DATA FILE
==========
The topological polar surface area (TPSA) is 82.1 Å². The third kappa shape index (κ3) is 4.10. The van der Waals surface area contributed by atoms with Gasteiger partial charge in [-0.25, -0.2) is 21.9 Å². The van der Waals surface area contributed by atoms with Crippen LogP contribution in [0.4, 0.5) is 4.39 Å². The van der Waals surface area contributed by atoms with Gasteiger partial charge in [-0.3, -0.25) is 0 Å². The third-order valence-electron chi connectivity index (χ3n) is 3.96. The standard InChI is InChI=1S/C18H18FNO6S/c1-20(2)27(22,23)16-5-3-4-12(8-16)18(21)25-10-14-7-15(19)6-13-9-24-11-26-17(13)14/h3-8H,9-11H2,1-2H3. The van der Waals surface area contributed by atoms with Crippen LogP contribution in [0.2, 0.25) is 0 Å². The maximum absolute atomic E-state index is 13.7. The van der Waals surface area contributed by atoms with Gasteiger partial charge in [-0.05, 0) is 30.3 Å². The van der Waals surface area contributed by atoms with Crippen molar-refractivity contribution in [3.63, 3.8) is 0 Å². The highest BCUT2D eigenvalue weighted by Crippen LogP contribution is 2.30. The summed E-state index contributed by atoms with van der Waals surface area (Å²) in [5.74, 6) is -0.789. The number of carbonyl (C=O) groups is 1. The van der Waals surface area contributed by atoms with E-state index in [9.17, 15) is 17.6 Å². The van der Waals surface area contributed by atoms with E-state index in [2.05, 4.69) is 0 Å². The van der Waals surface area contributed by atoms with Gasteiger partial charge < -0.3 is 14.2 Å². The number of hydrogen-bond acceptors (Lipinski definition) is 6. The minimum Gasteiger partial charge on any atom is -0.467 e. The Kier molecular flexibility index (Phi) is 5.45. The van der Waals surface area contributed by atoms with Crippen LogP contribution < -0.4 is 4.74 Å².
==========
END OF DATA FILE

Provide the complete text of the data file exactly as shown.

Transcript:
The topological polar surface area (TPSA) is 82.1 Å². The third kappa shape index (κ3) is 4.10. The van der Waals surface area contributed by atoms with Gasteiger partial charge in [-0.25, -0.2) is 21.9 Å². The van der Waals surface area contributed by atoms with Crippen LogP contribution in [0.4, 0.5) is 4.39 Å². The van der Waals surface area contributed by atoms with Gasteiger partial charge in [-0.3, -0.25) is 0 Å². The third-order valence-electron chi connectivity index (χ3n) is 3.96. The standard InChI is InChI=1S/C18H18FNO6S/c1-20(2)27(22,23)16-5-3-4-12(8-16)18(21)25-10-14-7-15(19)6-13-9-24-11-26-17(13)14/h3-8H,9-11H2,1-2H3. The van der Waals surface area contributed by atoms with Crippen LogP contribution in [0.2, 0.25) is 0 Å². The maximum absolute atomic E-state index is 13.7. The van der Waals surface area contributed by atoms with Gasteiger partial charge in [-0.05, 0) is 30.3 Å². The van der Waals surface area contributed by atoms with Crippen molar-refractivity contribution in [3.63, 3.8) is 0 Å². The highest BCUT2D eigenvalue weighted by Crippen LogP contribution is 2.30. The summed E-state index contributed by atoms with van der Waals surface area (Å²) in [5.74, 6) is -0.789. The number of carbonyl (C=O) groups is 1. The van der Waals surface area contributed by atoms with E-state index in [9.17, 15) is 17.6 Å². The van der Waals surface area contributed by atoms with E-state index in [2.05, 4.69) is 0 Å². The van der Waals surface area contributed by atoms with Gasteiger partial charge < -0.3 is 14.2 Å². The number of hydrogen-bond acceptors (Lipinski definition) is 6. The minimum Gasteiger partial charge on any atom is -0.467 e. The Kier molecular flexibility index (Phi) is 5.45. The van der Waals surface area contributed by atoms with Crippen LogP contribution < -0.4 is 4.74 Å².